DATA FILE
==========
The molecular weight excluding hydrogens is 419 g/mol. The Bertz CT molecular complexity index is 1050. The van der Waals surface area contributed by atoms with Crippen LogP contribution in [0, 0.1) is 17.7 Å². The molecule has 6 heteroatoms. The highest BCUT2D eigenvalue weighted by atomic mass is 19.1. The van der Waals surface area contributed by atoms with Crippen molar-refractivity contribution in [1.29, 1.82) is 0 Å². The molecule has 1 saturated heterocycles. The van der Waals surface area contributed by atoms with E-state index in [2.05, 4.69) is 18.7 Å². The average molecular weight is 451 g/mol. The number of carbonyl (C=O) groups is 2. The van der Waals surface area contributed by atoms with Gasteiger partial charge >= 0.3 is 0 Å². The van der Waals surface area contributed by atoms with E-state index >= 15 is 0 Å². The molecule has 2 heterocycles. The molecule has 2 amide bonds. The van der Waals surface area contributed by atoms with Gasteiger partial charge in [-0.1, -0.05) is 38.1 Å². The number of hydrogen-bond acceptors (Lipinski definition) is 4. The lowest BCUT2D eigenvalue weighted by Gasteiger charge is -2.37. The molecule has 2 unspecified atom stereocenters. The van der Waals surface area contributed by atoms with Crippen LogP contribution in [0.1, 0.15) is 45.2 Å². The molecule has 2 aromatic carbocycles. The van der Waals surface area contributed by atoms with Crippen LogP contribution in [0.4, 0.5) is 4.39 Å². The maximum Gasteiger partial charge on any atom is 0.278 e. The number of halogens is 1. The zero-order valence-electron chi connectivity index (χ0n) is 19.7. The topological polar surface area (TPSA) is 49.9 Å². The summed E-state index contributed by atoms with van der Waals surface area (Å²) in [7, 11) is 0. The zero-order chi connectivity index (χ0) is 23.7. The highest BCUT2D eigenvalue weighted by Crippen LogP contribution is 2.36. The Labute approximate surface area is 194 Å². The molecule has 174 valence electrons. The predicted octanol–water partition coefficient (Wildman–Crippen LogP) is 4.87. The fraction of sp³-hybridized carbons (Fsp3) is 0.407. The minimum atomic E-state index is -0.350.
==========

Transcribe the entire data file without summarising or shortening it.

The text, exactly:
The molecular weight excluding hydrogens is 419 g/mol. The Bertz CT molecular complexity index is 1050. The van der Waals surface area contributed by atoms with Crippen LogP contribution in [0, 0.1) is 17.7 Å². The molecule has 6 heteroatoms. The highest BCUT2D eigenvalue weighted by atomic mass is 19.1. The van der Waals surface area contributed by atoms with Crippen molar-refractivity contribution in [1.29, 1.82) is 0 Å². The molecule has 1 saturated heterocycles. The van der Waals surface area contributed by atoms with E-state index in [2.05, 4.69) is 18.7 Å². The average molecular weight is 451 g/mol. The number of carbonyl (C=O) groups is 2. The van der Waals surface area contributed by atoms with Gasteiger partial charge >= 0.3 is 0 Å². The van der Waals surface area contributed by atoms with E-state index >= 15 is 0 Å². The molecule has 2 heterocycles. The molecule has 2 amide bonds. The van der Waals surface area contributed by atoms with Gasteiger partial charge in [-0.1, -0.05) is 38.1 Å². The number of hydrogen-bond acceptors (Lipinski definition) is 4. The lowest BCUT2D eigenvalue weighted by Gasteiger charge is -2.37. The molecule has 2 unspecified atom stereocenters. The van der Waals surface area contributed by atoms with Crippen LogP contribution in [0.1, 0.15) is 45.2 Å². The molecule has 2 aromatic carbocycles. The van der Waals surface area contributed by atoms with Crippen LogP contribution in [0.4, 0.5) is 4.39 Å². The maximum Gasteiger partial charge on any atom is 0.278 e. The number of halogens is 1. The zero-order valence-electron chi connectivity index (χ0n) is 19.7. The topological polar surface area (TPSA) is 49.9 Å². The summed E-state index contributed by atoms with van der Waals surface area (Å²) in [7, 11) is 0. The zero-order chi connectivity index (χ0) is 23.7. The highest BCUT2D eigenvalue weighted by Crippen LogP contribution is 2.36. The Labute approximate surface area is 194 Å². The molecule has 174 valence electrons. The predicted octanol–water partition coefficient (Wildman–Crippen LogP) is 4.87. The fraction of sp³-hybridized carbons (Fsp3) is 0.407. The minimum atomic E-state index is -0.350.